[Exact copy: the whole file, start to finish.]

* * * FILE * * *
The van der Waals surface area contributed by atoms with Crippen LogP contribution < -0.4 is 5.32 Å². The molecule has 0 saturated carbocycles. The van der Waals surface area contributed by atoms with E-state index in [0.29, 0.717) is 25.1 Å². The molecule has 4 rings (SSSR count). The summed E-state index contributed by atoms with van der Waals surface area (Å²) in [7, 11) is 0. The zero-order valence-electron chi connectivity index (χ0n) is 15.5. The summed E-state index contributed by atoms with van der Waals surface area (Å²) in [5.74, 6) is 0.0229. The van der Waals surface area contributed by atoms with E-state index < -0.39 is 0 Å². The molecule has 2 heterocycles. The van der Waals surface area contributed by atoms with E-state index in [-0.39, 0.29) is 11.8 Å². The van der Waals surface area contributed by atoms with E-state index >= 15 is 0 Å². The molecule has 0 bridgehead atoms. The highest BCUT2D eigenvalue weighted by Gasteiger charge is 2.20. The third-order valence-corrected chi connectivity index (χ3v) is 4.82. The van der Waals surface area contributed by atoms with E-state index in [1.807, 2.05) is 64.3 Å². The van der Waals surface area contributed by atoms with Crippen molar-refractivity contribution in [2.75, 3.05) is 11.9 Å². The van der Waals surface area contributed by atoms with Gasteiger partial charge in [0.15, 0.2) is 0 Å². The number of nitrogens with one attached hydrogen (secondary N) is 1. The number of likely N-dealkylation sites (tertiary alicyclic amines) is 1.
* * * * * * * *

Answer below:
The van der Waals surface area contributed by atoms with Crippen LogP contribution < -0.4 is 5.32 Å². The molecule has 0 saturated carbocycles. The van der Waals surface area contributed by atoms with E-state index in [0.29, 0.717) is 25.1 Å². The molecule has 4 rings (SSSR count). The summed E-state index contributed by atoms with van der Waals surface area (Å²) in [7, 11) is 0. The zero-order valence-electron chi connectivity index (χ0n) is 15.5. The summed E-state index contributed by atoms with van der Waals surface area (Å²) in [5.74, 6) is 0.0229. The van der Waals surface area contributed by atoms with E-state index < -0.39 is 0 Å². The molecule has 2 heterocycles. The van der Waals surface area contributed by atoms with E-state index in [-0.39, 0.29) is 11.8 Å². The van der Waals surface area contributed by atoms with E-state index >= 15 is 0 Å². The molecule has 0 bridgehead atoms. The highest BCUT2D eigenvalue weighted by Gasteiger charge is 2.20. The third-order valence-corrected chi connectivity index (χ3v) is 4.82. The van der Waals surface area contributed by atoms with E-state index in [1.807, 2.05) is 64.3 Å². The van der Waals surface area contributed by atoms with Crippen molar-refractivity contribution in [2.75, 3.05) is 11.9 Å². The van der Waals surface area contributed by atoms with Gasteiger partial charge in [0.15, 0.2) is 0 Å². The number of nitrogens with one attached hydrogen (secondary N) is 1. The number of likely N-dealkylation sites (tertiary alicyclic amines) is 1.